Financial Times: Mobile web app more popular than iOS version
A month after Apple's (NASDAQ:AAPL) App Store subscription restrictions prompted The Financial Times to scrap its iOS applications in favor of an HTML5-based mobile web app, the international business publication said more than 700,000 users worldwide now access the browser version, making it more popular than the native iOS incarnation was.
The browser version of The Financial Times is more popular than the native FT app was.
"People who are using the app are spending much more time with the content," FT.com managing director Rob Grimshaw tells Reuters. "They are consuming about three times as many pages through the app as they are through the desktop in an average visit." The Financial Times mobile web app now accounts for 15 percent of FT.com subscriptions and 20 percent of total FT.com mobile page views, Grimshaw said.
The Financial Times removed its iOS applications after months of negotiations with Apple failed to yield an agreement over revenue and subscriber data sharing. When Apple first introduced the App Store subscription platform in mid-February, many publishers immediately expressed serious reservations over the terms of the service, which awarded Apple 30 percent of subscription revenues, as well as ownership of consumer data like names and email addresses. Some smaller developers even scrapped their iOS application plans. Apple quietly updated the guidelines in June, removing all pricing guidelines and giving content providers the freedom to offer in-app subscriptions at any price they wish.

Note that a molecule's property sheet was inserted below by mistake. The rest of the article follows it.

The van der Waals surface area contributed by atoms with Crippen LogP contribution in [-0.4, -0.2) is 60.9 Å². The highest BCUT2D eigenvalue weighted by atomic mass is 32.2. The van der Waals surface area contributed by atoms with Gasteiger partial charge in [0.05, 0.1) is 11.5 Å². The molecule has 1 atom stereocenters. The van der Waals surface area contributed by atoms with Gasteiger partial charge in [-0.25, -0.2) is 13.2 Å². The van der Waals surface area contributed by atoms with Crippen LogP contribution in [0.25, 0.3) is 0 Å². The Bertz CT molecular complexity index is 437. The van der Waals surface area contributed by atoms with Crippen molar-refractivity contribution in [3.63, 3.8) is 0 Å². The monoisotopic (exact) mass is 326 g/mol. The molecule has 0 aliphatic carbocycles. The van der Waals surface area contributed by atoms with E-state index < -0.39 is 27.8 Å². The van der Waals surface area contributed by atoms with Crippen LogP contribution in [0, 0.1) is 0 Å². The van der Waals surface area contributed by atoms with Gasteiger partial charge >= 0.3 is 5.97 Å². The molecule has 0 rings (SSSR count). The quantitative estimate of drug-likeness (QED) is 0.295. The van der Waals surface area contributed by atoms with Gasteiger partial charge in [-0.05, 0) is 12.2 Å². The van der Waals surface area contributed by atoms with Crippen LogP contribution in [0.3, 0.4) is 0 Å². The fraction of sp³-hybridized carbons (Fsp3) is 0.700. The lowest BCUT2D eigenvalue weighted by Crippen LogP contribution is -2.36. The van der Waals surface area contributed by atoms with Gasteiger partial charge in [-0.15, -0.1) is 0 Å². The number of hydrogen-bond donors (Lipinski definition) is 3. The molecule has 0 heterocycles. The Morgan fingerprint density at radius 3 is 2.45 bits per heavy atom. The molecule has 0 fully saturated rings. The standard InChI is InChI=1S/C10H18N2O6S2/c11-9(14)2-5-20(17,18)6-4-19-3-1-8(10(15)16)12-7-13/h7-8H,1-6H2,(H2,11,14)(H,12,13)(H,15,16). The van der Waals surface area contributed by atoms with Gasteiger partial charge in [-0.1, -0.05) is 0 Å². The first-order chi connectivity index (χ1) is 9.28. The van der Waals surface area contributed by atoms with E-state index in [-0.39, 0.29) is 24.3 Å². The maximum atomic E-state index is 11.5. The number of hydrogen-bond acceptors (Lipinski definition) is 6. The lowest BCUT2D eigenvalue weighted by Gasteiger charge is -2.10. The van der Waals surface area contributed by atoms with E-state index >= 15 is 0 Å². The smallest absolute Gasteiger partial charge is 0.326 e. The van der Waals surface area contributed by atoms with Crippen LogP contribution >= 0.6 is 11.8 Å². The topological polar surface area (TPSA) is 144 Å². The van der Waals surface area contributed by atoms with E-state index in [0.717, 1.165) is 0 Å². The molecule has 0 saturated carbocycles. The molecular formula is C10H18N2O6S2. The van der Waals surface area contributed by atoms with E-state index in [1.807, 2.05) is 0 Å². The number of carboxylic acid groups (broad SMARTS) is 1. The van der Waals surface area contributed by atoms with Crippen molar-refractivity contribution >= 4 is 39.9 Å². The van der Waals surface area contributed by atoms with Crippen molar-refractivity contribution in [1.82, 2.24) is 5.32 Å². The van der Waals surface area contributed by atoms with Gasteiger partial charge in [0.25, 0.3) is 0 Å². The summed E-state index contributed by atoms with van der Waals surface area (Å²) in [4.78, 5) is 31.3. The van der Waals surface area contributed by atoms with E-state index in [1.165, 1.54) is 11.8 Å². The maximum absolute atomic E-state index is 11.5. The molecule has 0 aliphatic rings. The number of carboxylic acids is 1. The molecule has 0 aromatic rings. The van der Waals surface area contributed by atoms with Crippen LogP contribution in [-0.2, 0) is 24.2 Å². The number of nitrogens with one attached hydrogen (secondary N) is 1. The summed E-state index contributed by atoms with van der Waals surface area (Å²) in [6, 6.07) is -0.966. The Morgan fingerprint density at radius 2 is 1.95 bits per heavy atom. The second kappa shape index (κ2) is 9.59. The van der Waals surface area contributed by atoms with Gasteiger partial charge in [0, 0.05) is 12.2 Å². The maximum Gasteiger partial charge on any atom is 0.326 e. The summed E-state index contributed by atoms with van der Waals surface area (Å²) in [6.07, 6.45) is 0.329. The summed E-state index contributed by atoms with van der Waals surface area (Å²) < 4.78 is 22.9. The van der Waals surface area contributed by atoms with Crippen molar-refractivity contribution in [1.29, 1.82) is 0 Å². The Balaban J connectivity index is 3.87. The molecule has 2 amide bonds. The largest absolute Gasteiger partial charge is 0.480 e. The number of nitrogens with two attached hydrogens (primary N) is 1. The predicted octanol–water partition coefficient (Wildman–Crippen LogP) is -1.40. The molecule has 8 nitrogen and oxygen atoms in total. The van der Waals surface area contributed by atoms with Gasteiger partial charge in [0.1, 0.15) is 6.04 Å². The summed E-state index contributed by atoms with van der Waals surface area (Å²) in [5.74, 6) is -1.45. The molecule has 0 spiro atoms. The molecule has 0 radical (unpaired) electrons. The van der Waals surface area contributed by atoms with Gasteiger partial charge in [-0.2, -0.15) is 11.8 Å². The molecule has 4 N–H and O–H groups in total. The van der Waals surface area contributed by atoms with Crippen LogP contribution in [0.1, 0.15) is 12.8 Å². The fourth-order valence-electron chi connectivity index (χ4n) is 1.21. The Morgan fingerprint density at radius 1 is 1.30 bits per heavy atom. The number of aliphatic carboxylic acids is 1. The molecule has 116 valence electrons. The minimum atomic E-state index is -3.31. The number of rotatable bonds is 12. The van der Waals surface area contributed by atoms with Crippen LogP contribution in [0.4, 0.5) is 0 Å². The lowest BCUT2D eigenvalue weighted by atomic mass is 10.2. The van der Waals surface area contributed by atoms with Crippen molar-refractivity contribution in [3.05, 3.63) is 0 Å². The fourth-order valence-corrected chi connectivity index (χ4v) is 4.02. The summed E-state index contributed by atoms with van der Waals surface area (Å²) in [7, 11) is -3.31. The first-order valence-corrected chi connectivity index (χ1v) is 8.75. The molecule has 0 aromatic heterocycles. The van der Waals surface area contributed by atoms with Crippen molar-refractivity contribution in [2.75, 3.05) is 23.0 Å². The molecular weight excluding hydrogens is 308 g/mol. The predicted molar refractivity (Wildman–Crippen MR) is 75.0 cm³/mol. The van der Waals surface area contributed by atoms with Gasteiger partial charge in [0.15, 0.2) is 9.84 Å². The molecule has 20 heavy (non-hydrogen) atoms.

"Apps can read or play approved content (specifically magazines, newspapers, books, audio, music, and video) that is subscribed to or purchased outside of the app, as long as there is no button or external link in the app to purchase the approved content," reads section 11.14 of the revised App Store Subscriptions agreement. "Apple will not receive any portion of the revenues for approved content that is subscribed to or purchased outside of the app."
Apple set a June 30 deadline for developers to comply with the rule. The Financial Times was not the only partner to balk: Booksellers Amazon.com and Barnes & Noble have removed e-book purchase options from their respective e-reader applications for iOS.
- read this Reuters article
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